Blog: Coronavirus

Welcome to LCBH’s Blog. Our blog delivers original articles written by our staff, interns and volunteers. We strive to provide informative stories about the work we do on behalf of Chicago renters and the issues renters face.

  • Renting During COVID-19 Frequently Asked Questions
  • Should I tell my landlord if I can’t pay rent?
  • Can I be evicted during the COVID-19 emergency?
  • What does the CARES Act do, and who is covered by it?
  • What do I do If I already have an eviction case filed against me?
  • Should I participate in a rent strike if I can afford to pay my rent?
  • Can my landlord come into my apartment for an in-person showing?
  • Can I move to another apartment during COVID-19?
  • Can my landlord ask me questions to find out if I’m sick, work in healthcare, or an industry that has been severely impacted by COVID-19?
  • Can my Landlord bar non-residents from coming into my apartment building?
  • What do I do if my lease ends soon, and my landlord gave me a Non-Renewal Notice?
  • Can my utilities be shut off if I can’t pay?
  • What do I do if my home needs an emergency repair?

Statement of Support for HB 5574, House Amendment No. 1

COVID-19 Emergency and Economic Recovery Renter and Homeowner Protection Act

Following is LCBH’s statement of support for HB 5574, House Amendment No. 1, the COVID-19 Emergency and Economic Recovery Renter and Homeowner Protection Act.

Lawyers’ Committee for Better Housing (LCBH) is one of the few legal aid organizations in Chicago that provides free legal assistance to working-class and low-income tenant families. Though LCBH represents primarily Chicago tenants, we are all too aware of the widespread perils of eviction court and the scars that housing instability and forced displacement can leave on a family and a community.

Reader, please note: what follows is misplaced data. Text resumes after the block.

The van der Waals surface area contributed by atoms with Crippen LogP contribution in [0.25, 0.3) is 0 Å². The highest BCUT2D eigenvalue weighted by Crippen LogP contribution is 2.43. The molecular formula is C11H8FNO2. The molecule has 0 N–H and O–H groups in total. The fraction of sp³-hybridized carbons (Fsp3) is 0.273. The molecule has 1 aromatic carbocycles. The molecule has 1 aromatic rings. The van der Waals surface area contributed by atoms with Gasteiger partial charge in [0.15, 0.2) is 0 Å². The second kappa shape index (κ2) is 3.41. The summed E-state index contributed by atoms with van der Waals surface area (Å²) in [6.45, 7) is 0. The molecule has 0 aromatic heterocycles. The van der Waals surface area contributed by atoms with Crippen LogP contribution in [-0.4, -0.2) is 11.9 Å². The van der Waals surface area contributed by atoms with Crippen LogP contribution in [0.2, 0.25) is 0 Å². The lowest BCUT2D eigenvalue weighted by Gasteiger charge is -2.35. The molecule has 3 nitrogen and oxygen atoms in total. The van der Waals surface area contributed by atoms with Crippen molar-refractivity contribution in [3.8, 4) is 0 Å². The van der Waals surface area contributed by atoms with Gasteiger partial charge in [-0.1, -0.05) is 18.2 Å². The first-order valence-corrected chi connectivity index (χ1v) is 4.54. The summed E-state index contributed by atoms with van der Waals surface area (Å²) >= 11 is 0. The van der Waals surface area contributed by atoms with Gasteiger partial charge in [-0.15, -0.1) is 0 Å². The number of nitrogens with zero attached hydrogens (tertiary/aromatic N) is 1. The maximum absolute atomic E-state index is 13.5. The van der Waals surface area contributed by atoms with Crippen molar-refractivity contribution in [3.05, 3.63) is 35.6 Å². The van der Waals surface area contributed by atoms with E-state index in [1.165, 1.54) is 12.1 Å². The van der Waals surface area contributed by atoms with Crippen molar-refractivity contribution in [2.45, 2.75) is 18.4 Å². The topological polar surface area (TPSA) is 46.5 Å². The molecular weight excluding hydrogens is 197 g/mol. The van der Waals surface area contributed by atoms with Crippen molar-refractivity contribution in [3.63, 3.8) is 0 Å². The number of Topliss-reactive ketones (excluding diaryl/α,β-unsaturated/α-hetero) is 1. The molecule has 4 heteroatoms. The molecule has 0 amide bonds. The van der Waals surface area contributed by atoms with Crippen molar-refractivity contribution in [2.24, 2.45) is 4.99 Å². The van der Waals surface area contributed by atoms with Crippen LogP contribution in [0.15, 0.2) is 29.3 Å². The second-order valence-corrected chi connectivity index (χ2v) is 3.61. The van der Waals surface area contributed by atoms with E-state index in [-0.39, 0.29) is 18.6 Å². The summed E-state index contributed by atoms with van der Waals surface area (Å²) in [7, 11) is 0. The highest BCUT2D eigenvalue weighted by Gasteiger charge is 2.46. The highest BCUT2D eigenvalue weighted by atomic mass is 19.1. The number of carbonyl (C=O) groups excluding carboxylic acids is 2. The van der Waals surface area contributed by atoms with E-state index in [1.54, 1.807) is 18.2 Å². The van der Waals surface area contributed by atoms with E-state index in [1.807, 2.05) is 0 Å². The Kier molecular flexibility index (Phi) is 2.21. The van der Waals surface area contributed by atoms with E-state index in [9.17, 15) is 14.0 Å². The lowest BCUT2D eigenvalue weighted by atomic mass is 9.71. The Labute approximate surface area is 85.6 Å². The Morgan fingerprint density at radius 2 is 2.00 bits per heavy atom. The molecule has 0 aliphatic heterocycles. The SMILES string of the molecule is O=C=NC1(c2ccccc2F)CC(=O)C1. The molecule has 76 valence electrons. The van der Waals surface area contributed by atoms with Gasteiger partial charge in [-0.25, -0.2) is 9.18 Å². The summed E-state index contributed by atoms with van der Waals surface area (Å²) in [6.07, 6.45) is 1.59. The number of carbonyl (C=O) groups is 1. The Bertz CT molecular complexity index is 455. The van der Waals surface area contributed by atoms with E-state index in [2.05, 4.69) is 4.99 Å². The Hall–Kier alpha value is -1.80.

Money is certainly needed to maintain housing. But if we ignore tenants’ due process rights and the devastating effects of eviction, Illinois will face an unprecedented crisis that will devastate the housing market and lead to homelessness and housing instability for thousands. Around 57,000 eviction cases are normally filed in Illinois every year, with almost two-thirds of those cases arising outside of Chicago. Yet today, over 605,000 Illinois renters are expected to suffer from COVID-19-related income and job loss. Eviction filings and homelessness are likely to astronomically increase across the State unless tenants are provided with protections that extend beyond mere financial assistance. Passing HB 5574 is necessary to preserve the housing market, safeguard public health, and ensure that Illinois can recover from this crisis.

On March 13th, 2020, Chief Judge Timothy C. Evans of the Circuit Court of Cook County issued General Administrative Order 2020-01, which lays out the emergency measures being taken by the court to address widespread concerns about transmission of COVID-19. The order communicates important information for tenants who are facing eviction, or are currently involved in eviction proceedings:

Rentervention - Housing Problems Solved

In response to the public health crisis, Lawyers' Committee for Better Housing (LCBH) has closed its office to the public until further notice. LCBH staff is working remotely, and LCBH is still taking applications by phone at 312-347-7600. However, the quickest way to get help if you have a problem with a housing issue and see if you qualify for legal representation is to visit www.rentervention.com to start a conversation with Rentervention, and Renny, LCBH’s bot.

The Circuit Court of Cook County has also announced that most civil legal cases like evictions will be postponed for 30 days starting tomorrow, Tuesday, March 17th, through April 15th, and no eviction orders will be entered during this time. Additionally, Sheriff Tom Dart has announced that the Sheriff’s Office will not be enforcing Eviction Orders until further notice.

Keep in mind that even though courts may not be hearing eviction cases, renters should still be responsive to any lawful notices (5-day or 10-day notices) so that they can remain in their homes after this public health crisis passes.